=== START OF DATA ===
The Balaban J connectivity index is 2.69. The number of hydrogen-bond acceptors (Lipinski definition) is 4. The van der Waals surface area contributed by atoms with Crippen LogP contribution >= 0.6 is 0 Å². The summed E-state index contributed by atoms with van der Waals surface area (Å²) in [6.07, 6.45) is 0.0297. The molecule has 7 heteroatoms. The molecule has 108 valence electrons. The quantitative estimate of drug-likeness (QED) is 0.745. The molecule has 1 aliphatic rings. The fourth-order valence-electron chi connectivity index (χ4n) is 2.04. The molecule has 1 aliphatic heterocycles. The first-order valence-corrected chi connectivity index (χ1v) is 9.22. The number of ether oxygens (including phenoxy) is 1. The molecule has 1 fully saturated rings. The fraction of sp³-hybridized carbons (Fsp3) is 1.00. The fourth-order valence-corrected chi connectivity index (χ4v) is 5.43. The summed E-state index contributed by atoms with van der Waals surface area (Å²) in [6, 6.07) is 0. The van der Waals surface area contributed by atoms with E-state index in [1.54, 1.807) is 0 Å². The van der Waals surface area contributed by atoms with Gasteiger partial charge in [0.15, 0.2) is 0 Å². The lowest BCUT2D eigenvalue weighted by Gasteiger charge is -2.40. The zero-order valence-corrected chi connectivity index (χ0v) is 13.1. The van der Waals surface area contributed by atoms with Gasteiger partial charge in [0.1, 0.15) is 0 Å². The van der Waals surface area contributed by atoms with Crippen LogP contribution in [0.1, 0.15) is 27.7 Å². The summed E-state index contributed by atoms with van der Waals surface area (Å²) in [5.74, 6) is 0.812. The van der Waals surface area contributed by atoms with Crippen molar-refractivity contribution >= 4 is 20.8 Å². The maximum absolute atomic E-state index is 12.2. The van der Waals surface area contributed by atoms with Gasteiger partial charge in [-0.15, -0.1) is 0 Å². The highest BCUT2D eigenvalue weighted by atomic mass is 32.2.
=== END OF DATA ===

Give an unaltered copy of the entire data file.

The Balaban J connectivity index is 2.69. The number of hydrogen-bond acceptors (Lipinski definition) is 4. The van der Waals surface area contributed by atoms with Crippen LogP contribution >= 0.6 is 0 Å². The summed E-state index contributed by atoms with van der Waals surface area (Å²) in [6.07, 6.45) is 0.0297. The molecule has 7 heteroatoms. The molecule has 108 valence electrons. The quantitative estimate of drug-likeness (QED) is 0.745. The molecule has 1 aliphatic rings. The fourth-order valence-electron chi connectivity index (χ4n) is 2.04. The molecule has 1 aliphatic heterocycles. The first-order valence-corrected chi connectivity index (χ1v) is 9.22. The number of ether oxygens (including phenoxy) is 1. The molecule has 1 fully saturated rings. The fraction of sp³-hybridized carbons (Fsp3) is 1.00. The fourth-order valence-corrected chi connectivity index (χ4v) is 5.43. The summed E-state index contributed by atoms with van der Waals surface area (Å²) in [6, 6.07) is 0. The van der Waals surface area contributed by atoms with E-state index in [1.54, 1.807) is 0 Å². The van der Waals surface area contributed by atoms with Gasteiger partial charge in [0.15, 0.2) is 0 Å². The lowest BCUT2D eigenvalue weighted by Gasteiger charge is -2.40. The zero-order valence-corrected chi connectivity index (χ0v) is 13.1. The van der Waals surface area contributed by atoms with Gasteiger partial charge in [0.1, 0.15) is 0 Å². The van der Waals surface area contributed by atoms with Crippen LogP contribution in [0.1, 0.15) is 27.7 Å². The summed E-state index contributed by atoms with van der Waals surface area (Å²) in [5.74, 6) is 0.812. The van der Waals surface area contributed by atoms with Crippen molar-refractivity contribution >= 4 is 20.8 Å². The maximum absolute atomic E-state index is 12.2. The van der Waals surface area contributed by atoms with Gasteiger partial charge in [-0.15, -0.1) is 0 Å². The highest BCUT2D eigenvalue weighted by atomic mass is 32.2.